For Non Three-Point Shooting Teams Like The Spurs, It’s All About Creating Open Shots

10.17.17 1 year ago

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The best shooters in the NBA have a gravity that can single-handedly change how opponents defend their team. They don’t even have to touch the ball to warp the defense and create openings for their teammates. Shooters like Klay Thompson, J.J. Redick, and Kyle Korver can receive a down screen out to the three-point line and all five defenders are fully trained on those guys. Spot-up bombers like Ryan Anderson, Eric Gordon, and Kevin Durant don’t even have to move to command the defense’s attention. Elite off-the-dribble long-range scorers like Stephen Curry, Damian Lillard, and Kyrie Irving put panic into the hearts of defenders due to their ability to create an open look from deep all on their own.

But nothing has more gravity than the ball itself.

The San Antonio Spurs understand the gravity of the ball better than any team in the league. Nobody swings the ball from side to side to pressure the defense better than San Antonio. The Spurs finished fourth in passes per possession last season and Brett Brown and Quin Snyder, who are direct descendants of Gregg Popovich’s coaching tree, man the sidelines for two of the three teams who finished above them.

The Spurs’ ball and man movement drives their entire offensive philosophy. While San Antonio finished with the fourth-slowest pace in the league in 2016-17, they’re certainly not standing around pounding the ball through the hardwood. They always sprint up the floor into their sets, then take their time from there, moving the ball and their players to find the best shot. Despite their slow overall pace, the Spurs ran the second-most total miles on offense in the league and no team had as much movement on a per-possession basis than San Antonio.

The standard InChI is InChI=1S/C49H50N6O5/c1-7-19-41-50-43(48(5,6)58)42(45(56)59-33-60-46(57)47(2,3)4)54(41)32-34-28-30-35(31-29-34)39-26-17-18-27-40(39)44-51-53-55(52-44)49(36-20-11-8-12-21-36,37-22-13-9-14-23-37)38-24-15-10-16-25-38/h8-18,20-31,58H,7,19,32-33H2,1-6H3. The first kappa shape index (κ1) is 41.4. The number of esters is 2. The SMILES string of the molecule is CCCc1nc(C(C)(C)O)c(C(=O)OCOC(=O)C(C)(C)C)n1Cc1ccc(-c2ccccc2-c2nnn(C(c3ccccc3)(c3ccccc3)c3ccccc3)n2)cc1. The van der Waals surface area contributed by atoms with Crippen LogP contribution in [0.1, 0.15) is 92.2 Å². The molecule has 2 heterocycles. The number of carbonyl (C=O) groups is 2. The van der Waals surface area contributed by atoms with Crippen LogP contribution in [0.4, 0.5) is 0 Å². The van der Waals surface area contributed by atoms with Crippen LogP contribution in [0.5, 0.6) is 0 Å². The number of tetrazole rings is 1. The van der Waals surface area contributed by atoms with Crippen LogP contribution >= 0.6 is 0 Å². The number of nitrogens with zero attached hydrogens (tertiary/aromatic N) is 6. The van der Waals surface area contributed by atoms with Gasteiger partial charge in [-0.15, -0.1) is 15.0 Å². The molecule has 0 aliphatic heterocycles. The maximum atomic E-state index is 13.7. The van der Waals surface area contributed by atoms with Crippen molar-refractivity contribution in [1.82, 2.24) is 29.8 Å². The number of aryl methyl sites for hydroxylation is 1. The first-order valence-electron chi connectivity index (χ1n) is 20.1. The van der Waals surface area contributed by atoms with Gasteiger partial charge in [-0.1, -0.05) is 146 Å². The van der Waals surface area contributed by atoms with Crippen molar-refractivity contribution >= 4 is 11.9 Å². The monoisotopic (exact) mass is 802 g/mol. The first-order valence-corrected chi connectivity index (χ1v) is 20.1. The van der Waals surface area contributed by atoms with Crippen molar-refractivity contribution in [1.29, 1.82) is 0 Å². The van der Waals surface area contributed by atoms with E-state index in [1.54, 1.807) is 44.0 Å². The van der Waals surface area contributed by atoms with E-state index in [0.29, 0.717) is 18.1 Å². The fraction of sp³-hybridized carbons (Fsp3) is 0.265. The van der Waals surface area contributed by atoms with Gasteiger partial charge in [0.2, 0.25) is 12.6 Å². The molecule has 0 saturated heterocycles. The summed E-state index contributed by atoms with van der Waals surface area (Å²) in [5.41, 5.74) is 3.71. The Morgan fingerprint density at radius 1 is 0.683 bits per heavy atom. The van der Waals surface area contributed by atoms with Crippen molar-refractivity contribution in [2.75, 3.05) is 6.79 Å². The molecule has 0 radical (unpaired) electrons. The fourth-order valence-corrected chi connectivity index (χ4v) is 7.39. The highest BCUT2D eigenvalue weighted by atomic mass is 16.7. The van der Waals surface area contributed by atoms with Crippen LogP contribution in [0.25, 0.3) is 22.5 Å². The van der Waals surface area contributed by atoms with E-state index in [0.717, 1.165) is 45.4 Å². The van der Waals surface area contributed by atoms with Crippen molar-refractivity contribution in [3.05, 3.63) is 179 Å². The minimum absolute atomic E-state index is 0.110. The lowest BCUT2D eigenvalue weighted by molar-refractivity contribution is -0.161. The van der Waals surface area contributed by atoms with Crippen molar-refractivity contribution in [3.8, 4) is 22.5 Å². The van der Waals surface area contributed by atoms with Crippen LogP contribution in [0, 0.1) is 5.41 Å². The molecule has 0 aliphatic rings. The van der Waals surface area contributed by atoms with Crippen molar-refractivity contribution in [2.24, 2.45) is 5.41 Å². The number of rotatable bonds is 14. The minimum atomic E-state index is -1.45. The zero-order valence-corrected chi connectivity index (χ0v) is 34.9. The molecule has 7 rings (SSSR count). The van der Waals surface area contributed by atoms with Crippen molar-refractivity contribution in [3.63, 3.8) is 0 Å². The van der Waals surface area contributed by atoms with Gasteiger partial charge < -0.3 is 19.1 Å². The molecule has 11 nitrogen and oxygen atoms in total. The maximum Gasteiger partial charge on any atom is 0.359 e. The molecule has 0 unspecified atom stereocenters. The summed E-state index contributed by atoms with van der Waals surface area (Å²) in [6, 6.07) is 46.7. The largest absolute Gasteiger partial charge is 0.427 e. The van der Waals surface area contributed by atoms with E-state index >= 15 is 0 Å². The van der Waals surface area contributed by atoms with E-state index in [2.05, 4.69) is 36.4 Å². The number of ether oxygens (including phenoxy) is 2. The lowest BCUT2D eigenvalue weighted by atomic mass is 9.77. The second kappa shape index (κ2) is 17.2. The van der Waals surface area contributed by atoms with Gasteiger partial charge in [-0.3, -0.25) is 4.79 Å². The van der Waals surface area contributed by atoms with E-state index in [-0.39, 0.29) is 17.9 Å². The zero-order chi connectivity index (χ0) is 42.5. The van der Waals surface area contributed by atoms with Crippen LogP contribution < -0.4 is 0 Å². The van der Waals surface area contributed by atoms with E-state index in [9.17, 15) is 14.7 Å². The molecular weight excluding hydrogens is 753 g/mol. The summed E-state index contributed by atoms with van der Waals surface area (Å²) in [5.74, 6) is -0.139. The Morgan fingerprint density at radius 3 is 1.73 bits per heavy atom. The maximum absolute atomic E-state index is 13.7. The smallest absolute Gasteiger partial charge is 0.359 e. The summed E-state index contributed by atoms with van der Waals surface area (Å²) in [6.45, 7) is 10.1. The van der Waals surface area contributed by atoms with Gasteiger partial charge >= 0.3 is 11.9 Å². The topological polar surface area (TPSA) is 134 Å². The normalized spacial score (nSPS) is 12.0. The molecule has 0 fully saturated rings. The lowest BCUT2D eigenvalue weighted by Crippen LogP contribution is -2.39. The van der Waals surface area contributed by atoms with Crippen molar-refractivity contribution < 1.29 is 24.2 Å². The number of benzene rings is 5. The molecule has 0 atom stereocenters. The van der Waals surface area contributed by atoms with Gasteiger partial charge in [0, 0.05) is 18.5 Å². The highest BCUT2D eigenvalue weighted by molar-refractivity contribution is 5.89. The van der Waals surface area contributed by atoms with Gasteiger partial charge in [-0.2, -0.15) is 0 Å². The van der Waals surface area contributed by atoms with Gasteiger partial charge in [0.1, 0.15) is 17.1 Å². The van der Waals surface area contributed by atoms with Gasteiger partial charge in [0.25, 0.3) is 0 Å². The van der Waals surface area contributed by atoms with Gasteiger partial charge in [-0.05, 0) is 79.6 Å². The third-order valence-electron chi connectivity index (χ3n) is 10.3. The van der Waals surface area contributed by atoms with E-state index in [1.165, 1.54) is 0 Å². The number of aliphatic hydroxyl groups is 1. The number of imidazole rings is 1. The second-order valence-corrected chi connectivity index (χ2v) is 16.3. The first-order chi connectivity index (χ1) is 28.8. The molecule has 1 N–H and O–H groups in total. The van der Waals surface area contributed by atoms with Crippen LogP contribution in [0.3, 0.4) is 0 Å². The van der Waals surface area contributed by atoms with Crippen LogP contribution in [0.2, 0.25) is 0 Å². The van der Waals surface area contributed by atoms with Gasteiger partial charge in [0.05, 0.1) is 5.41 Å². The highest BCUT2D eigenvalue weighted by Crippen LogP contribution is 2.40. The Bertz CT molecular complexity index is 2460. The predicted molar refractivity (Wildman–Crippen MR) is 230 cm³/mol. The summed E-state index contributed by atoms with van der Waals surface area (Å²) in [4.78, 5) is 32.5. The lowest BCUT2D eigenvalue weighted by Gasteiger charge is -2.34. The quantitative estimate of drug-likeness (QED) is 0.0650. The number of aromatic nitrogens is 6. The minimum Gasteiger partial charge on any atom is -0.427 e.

All that ball and man movement generates open shots consistently, despite changes in personnel over the years. They’ve been among the top six teams in the league in three of the past four years in wide-open shots generated (defined as a shot with the closest defender being further than 6 feet away) and in the top five in wide-open jumpers.

San Antonio runs specific sets to take advantage of the gravity of the ball to get open looks for Kawhi Leonard and Danny Green, their two best shooters. Ram Fan puts Leonard’s defender in an impossible situation, asking him to either stick with Leonard and give up a lane to the basket or leave Leonard to help out his teammates and cede an open shot to one of the best shooters in the league.

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